Michigan’s licensing burden is generally seen as about average when compared to other states. Michigan required licenses for 42 of the 102 “moderate-income” occupations looked at in the 2012 study by the Institute for Justice, which was 26th most in the country. Wyoming required the fewest licenses with 24 and Louisiana had the most with 71. When factoring in the number of licenses required in a state and the average fees and training required for licenses, IJ ranked Michigan 21st overall in terms of the burden of licensing requirements. The report found that Michigan requires an average of $198 in fees, 256 days of education or experience, and one exam to receive a license.
Another study, using information from the U.S. Bureau of Labor Statistics and a polling firm, ranked Michigan 34th out of the 50 states and the District of Columbia in the percentage of the workforce that is licensed. The report estimated that 20.6 percent of the workforce in Michigan requires a state license (and another 3.3 percent needing certification).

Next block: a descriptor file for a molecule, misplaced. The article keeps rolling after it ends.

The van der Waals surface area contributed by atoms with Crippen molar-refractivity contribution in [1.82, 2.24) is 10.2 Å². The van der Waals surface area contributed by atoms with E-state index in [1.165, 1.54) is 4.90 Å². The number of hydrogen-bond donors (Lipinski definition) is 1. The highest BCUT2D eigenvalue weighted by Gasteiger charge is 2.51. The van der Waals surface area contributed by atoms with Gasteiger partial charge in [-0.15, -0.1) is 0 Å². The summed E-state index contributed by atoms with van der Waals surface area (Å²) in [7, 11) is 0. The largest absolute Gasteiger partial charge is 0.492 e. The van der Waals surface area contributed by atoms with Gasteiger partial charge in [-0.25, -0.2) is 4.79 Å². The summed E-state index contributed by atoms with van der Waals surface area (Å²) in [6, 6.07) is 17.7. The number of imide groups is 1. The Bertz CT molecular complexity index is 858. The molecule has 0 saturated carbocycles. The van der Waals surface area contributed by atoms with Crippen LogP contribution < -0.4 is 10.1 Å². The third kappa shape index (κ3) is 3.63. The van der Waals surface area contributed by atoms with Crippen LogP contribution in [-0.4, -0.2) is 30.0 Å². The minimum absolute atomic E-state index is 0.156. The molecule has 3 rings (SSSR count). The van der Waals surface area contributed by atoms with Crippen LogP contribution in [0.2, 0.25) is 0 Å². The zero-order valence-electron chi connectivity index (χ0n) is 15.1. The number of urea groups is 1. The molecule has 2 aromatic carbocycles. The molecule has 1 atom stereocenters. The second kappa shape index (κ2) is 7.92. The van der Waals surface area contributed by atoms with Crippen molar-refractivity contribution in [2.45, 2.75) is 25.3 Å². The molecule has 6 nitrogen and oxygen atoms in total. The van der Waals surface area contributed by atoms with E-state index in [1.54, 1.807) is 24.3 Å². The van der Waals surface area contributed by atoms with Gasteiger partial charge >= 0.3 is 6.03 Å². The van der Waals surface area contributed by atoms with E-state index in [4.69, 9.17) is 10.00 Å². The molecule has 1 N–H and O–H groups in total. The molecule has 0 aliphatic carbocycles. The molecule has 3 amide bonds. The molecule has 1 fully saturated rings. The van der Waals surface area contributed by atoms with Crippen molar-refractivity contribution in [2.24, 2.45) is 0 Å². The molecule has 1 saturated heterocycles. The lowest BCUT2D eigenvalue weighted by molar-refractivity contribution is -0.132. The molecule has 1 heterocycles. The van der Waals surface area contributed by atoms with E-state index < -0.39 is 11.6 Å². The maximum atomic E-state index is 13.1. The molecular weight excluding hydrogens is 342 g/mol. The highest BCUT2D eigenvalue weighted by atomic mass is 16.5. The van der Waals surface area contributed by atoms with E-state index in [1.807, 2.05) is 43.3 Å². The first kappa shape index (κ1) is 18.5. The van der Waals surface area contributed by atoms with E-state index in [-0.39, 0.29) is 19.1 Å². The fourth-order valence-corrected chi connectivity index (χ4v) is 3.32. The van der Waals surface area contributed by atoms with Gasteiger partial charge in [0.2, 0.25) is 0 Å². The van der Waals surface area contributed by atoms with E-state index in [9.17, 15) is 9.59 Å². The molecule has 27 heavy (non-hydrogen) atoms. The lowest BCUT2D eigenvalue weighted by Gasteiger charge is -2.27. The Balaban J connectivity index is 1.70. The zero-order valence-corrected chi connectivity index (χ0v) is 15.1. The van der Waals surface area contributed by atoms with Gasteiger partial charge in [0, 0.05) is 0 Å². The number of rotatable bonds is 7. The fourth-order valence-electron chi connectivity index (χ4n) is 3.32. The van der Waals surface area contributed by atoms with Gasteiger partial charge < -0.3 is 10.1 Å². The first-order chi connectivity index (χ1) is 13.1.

A broader review of every license in Michigan statutes finds a total of 164 occupations requiring some sort of license before it is legal to partake in an activity. This approach considers an occupation to be licensed if the state mandated fees and an exam or some level of education or training. According to this analysis, the average licensing fee costs $123 in Michigan and the average test costs $257. There were 26 occupations where the fee was higher than $500 and 11 where the cost was more than $1,000. The highest fee — $2,450 — was for a mortgage broker while the highest total cost — fees and exam costs — was for chiropractors — $3,460. A full list of these occupations can be found in Appendix B.